George Bancroft (October 3, 1800 – January 17, 1891) was an American historian and statesman who was prominent in promoting secondary education both in his home state and at the national level. During his tenure as U.S. Secretary of the Navy, he established the United States Naval Academy at Annapolis in 1845. Among his best-known writings is the magisterial series, History of the United States, from the Discovery of the American Continent.
François Édouard Anatole Lucas (April 4, 1842 – October 3, 1891) was a French mathematician. Lucas is known for his study of the Fibonacci sequence. The related Lucas sequence is named after him. He gave a formula for finding the n term of the Fibonacci sequence. Lucas was educated at the École Normale Supérieure. He worked in the Paris observatory and later became a professor of mathematics in Paris. In the meantime he served in the army.
Jean Nicolas Arthur Rimbaud (20 October 1854 – 10 November 1891) was a French poet, born in Charleville, Ardennes. As part of the decadent movement, his influence on modern literature, music and art has been enduring and pervasive. He produced his best known works while still in his late teens—Victor Hugo described him at the time as "an infant Shakespeare"—and gave up creative writing altogether before he reached 21. He remained a prolific letter-writer all his life.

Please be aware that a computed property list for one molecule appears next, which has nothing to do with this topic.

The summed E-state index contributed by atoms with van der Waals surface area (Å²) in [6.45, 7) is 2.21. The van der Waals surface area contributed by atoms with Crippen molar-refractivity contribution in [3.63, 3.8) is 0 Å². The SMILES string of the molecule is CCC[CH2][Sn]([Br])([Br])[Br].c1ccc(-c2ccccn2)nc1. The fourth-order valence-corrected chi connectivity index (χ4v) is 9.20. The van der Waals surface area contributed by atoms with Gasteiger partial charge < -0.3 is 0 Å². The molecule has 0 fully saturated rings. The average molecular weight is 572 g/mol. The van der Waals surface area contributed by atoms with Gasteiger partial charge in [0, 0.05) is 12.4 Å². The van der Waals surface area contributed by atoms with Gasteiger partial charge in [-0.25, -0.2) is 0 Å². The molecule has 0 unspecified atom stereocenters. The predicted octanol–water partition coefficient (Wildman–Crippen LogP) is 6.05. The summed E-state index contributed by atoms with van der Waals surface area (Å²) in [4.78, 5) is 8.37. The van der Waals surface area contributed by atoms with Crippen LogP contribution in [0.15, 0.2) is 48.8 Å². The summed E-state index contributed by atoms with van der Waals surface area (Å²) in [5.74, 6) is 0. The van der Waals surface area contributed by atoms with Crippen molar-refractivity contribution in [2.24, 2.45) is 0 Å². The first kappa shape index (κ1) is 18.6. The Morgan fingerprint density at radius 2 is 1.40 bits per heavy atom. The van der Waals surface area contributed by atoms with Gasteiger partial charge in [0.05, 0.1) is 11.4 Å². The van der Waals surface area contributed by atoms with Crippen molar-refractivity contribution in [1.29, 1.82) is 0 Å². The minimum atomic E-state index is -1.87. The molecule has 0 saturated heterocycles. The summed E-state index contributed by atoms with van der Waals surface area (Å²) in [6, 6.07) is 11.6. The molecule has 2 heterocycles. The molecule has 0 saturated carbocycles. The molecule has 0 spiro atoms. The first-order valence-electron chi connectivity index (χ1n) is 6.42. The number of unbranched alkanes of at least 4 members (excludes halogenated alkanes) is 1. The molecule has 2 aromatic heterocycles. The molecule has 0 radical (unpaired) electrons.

Phineas Taylor Barnum (July 5, 1810 – April 7, 1891) was an American showman, businessman, and entertainer, remembered for promoting celebrated hoaxes and for founding the circus that became the Ringling Bros. and Barnum & Bailey Circus. His successes may have made him the first "show business" millionaire. Although Barnum was also an author, publisher, philanthropist, and sometime politician, he said of himself, "I am a showman by profession...
Charles Stewart Parnell (27 June 1846 – 6 October 1891) was an Irish Protestant landowner, nationalist political leader, land reform agitator, and the founder and leader of the Irish Parliamentary Party. He was one of the most important figures in 19th century Ireland and Great Britain and described by Prime Minister William Gladstone as the most remarkable person he had ever met.